Sugar Blue - Raw Sugar Live

Blue redefines the harmonica’s (and human) capabilities
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For better or worse, Sugar Blue will forever be known as the guy who contributed the remarkable harmonica to the Rolling Stones’ 1978 smash hit “Miss You.” But despite the buzz and subsequent renown, Blue (real name James Whiting) has never really broken out as leader – born in New York but based for many years in Paris, a handful of Sugar Blue - Raw Sugar Livereleases on European labels failed to stir much interest in North America, and even a pair on venerable Alligator Records failed to reach a wide audience.

Raw Sugar Live – a two-disc set showcasing Blue as leader – shows why. There’s no doubt Blue is an utterly masterful harmonica player. Astonishingly fast, he consistently tosses off lightning-fast riffs with unerring articulation and seemingly effortless ease.His band is incredibly tight and funky, anchored by the relentless drumming of James Knowles and the dazzling fretwork of Rico McFarland.

Indeed, it’s impossible to overstate just how accomplished Blue is on the harp – he’s been referred to as ‘the Jimi Hendrix of the harmonica,’ and indeed seems to share the guitar genius’ proclivity for experimentation coupled with mind-boggling abilities that all but defy human limitation. Yes, he’s that good.

There’s more than ample proof to be found on Raw Sugar – instrumentally, Blue is positively on fire, and he’s matched step-for-step by then-fiance-and-now-wife Ilaria Lantieri Blue on bass, the aforementioned Knowles on drums, with keys provided by Damiano Della Torre.He’s generous enough to provide lots of solo space, particularly to McFarland (another player of prodigious technical prowess who simply can’t be confined to a single genre). But when he cuts loose, particularly with his patented high-end pyrotechnics (made possible through circular breathing), he literally redefines the diatonic harmonica’s possibilities.

Material is a mix of originals and familiar fare, though Blue makes even the hoariest chestnuts his own; his “Hoochie Coochie Man” is slinky and full of funky life, and he’s simply all over “Messin’ With The Kid” with quicksilver solos that consistently amaze and astound. Not surprisingly, “Miss You” is here, beginning, as Blue puts it, “like I did it – somewhat – with the Stones,” and ending with the band’s own frenetic spin. There are a couple of ‘bonus’ tracks – the extended (over 14 minutes) blues workout of “Bad Boys Heaven” and the jazzy “Lip Service And Lies.”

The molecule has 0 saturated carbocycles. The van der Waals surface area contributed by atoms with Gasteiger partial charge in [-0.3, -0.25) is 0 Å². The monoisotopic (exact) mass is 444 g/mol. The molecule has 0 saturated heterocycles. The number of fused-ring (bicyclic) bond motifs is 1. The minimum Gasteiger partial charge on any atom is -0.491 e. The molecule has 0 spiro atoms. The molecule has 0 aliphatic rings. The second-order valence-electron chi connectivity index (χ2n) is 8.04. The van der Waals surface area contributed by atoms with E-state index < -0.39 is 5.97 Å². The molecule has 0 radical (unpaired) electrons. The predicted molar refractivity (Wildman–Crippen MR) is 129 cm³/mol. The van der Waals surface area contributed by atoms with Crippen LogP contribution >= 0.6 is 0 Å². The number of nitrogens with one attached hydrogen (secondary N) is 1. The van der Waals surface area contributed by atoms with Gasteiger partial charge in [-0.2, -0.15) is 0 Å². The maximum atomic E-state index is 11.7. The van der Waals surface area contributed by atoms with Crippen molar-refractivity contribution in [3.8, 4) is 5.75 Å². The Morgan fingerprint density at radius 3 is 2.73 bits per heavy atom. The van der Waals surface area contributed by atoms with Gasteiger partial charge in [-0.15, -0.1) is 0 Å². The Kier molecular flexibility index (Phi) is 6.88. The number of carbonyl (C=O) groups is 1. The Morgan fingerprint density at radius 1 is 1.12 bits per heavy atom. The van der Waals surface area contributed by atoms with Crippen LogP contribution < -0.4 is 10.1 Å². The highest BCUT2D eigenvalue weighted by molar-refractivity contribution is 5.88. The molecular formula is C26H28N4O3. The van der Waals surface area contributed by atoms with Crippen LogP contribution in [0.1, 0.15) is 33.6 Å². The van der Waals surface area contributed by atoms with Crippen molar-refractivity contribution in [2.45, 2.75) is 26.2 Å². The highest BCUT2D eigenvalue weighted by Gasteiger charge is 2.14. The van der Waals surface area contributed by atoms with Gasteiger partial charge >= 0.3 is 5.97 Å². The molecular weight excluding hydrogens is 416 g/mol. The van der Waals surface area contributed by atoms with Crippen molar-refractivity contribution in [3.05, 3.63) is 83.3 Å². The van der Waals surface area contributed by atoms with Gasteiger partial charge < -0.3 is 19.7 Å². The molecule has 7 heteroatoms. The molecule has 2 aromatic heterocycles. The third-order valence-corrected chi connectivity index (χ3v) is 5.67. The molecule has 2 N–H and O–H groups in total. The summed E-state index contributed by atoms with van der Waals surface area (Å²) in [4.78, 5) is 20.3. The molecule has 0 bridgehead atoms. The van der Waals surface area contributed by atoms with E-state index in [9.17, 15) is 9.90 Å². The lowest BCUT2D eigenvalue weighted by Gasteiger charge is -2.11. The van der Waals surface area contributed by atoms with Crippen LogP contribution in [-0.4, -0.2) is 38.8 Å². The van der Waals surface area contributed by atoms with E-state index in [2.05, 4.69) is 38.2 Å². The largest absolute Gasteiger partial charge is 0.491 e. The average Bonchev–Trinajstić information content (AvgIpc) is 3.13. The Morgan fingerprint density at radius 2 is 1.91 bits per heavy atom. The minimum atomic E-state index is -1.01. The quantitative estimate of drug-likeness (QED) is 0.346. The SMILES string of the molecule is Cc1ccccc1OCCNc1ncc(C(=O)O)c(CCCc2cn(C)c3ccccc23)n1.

The band’s take on Muddy Waters’ “One More Mile” owes much to James Cotton, while Blue takes a solo turn for “Another Man Done Gone,” a highlight of the collection. Whiting’s own compositions - a few co-written with Lantieri – don’t quite measure up. “Cotton Tree,” a tribute to the harmonica pioneer, comes across as well-intentioned jazz-lite; Blue’s harmonica tone an attack are nothing like Cotton’s, and his vocals are simply inadequate. “Bluesman” is a pedestrian exercise with such verbal bon mots as “I’m a bluesman, that’s what I am / If you don’t like it I don’t give a damn.” And “Walking Alone,” again no doubt well-intentioned, is cringe-worthy both lyrically and vocally – Blue can handle straight blues well enough but he’s no melodic singer, and here he’s so far off key so often it’s hard to believe he’s in the same country much less on the same stage as the band.

Vocals and a couple of somewhat sappy numbers aside, it’s hard to find any faults, though. Recording is excellent, capturing all the fire and fury with both clarity and presence, with little crowd noise to distract from proceedings. Instrumental contributions are all top-notch, and the set is well-paced for a live show, if a little over-the-top-energetic for casual listening – this is definitely a party platter.

A jaw-dropping eye-opener for harmonica enthusiasts and a solid recording overall, Blue’s unfortunate shortcomings as a vocalist nonetheless keep Raw Sugar Live off the ‘absolutely essential’ list...